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SPECIAL REPORT: Still limited but AI can play important role in changing cybersecurity landscape

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The cybersecurity landscape is fast changing, and businesses across all industries as well as consumers are facing evolving threats to their data and privacy. Cybercrime threats, which are expanding fast, come in many forms. Social engineering, phishing and ransomware attacks that are infecting computers or networks, and fooling users to pay a ransom or risk losing their data, as well as massive automated botnets that are infecting consumer devices, are happening not only in the Philippines but around the world.

Cybercrime has become a major challenge as technology continues to advance. As risks for cyber threats are still high, finding a means to reduce these security breaches is becoming crucial than ever. According to a report by Cybersecurity Ventures, it was estimated that cybercrime will cost the world $8-trillion in 2023, a significant increase from the $3-trillion in 2015. It is expected that the global cybercrime damage costs will grow by 15% per year over the next three years, reaching $10.5-trillion annually by 2025.

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Role of AI in Cybersecurity

Businesses and individuals need to be proactive in protecting themselves from the damaging effects of cybercrime. Apart from relying on anti-virus, anti-malware, and firewall technologies, businesses need the latest security technologies to protect their data. One of these is the Artificial Intelligence (AI) which plays an important role in cybersecurity.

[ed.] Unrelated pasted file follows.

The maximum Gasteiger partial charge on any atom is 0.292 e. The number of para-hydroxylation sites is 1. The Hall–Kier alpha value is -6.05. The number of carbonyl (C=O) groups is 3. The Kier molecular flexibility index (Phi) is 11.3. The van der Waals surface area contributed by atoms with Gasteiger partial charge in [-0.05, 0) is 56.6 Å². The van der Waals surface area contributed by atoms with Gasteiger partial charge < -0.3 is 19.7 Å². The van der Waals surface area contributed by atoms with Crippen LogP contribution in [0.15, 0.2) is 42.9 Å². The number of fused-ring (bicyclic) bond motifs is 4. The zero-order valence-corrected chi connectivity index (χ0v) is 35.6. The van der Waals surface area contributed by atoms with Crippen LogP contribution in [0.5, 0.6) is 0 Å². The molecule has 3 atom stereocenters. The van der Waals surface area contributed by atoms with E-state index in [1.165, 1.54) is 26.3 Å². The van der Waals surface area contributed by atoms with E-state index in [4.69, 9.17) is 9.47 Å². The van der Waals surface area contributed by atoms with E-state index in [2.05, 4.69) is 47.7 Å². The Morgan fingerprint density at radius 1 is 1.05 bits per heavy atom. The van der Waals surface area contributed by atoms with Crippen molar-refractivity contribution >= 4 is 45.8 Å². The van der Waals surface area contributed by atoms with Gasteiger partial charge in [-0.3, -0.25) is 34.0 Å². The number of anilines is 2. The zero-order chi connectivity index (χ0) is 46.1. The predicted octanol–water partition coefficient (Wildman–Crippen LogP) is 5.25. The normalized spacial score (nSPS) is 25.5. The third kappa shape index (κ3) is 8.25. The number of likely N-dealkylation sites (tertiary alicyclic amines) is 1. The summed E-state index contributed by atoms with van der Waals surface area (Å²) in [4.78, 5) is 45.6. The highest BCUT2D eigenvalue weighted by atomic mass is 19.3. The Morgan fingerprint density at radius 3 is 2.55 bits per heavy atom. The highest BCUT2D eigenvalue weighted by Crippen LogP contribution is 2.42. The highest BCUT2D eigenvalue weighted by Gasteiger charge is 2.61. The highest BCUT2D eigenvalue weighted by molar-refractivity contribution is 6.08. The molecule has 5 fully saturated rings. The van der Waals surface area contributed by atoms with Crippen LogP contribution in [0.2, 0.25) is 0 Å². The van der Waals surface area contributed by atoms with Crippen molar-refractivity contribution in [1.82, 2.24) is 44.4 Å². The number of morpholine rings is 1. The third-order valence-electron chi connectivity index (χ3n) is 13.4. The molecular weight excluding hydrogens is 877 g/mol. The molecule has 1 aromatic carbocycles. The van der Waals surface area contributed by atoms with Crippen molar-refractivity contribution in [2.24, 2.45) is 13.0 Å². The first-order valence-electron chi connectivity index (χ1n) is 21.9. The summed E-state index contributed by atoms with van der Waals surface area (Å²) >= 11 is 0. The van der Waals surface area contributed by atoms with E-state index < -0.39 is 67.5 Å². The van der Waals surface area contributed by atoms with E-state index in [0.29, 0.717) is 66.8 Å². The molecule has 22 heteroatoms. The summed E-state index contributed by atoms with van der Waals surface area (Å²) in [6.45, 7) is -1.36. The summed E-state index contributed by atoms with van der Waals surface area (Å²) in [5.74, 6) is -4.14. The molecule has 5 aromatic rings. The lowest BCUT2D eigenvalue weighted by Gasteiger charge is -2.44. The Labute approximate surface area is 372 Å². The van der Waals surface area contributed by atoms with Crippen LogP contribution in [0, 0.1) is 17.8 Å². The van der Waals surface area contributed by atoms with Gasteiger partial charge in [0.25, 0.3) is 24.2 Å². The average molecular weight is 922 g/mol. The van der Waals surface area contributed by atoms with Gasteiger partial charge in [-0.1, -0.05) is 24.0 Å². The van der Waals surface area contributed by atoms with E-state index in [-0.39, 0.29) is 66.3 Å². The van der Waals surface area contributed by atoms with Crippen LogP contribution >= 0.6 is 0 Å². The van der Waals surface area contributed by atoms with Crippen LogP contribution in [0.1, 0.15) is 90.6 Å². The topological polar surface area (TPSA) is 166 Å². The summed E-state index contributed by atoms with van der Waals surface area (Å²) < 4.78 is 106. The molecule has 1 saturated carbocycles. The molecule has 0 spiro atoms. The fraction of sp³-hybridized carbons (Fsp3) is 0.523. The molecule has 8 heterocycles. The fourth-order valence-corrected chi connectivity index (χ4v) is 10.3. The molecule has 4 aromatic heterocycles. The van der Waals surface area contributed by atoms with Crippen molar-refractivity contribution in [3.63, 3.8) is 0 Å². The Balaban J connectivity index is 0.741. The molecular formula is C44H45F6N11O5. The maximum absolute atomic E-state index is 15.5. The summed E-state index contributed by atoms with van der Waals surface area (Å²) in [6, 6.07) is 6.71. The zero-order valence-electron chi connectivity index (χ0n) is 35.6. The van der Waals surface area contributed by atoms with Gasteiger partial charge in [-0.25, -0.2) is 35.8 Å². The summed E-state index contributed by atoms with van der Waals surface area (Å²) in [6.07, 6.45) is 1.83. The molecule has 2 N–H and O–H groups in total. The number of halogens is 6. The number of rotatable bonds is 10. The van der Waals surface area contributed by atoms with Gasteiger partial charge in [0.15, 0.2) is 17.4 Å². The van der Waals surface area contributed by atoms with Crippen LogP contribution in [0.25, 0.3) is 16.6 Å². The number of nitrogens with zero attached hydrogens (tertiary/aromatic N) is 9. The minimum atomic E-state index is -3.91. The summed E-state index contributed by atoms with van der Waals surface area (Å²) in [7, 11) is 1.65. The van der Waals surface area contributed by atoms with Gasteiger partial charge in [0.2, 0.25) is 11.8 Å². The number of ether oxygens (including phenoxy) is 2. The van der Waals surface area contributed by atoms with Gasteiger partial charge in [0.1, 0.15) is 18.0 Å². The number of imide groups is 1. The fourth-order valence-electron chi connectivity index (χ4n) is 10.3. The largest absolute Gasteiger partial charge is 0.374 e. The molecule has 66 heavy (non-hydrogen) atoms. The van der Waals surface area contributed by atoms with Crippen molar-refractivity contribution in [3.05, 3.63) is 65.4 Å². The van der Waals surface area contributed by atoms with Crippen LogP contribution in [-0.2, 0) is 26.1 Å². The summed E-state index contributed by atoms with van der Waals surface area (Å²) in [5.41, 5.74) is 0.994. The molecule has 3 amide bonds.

AI refers to a tool that is able to substitute for human intelligence in the performance of certain tasks. The idea behind this is to use AI-enabled software to augment human expertise by rapidly identifying new types of malware traffic or hacking attempts. In cybersecurity, AI is increasingly critical in protecting online systems from attacks by cybercriminals and unauthorized access attempts. AI systems can be trained to enable automatic cyber threat detection, generate alerts, identify new malware, and protect businesses’ sensitive data.

A report from Ponemon Institute (Cost of a Data Breach) found that organizations fully deploying security AI and automation incurred $3.05-million less on average in breach costs compared with studied organizations that have not deployed the technology. With AI and automation, analysts can process and analyze large volumes of data more quickly and identify patterns to indicate potential threats, before an attack occurs. It significantly increases efficiency by automating repetitive and time-consuming tasks.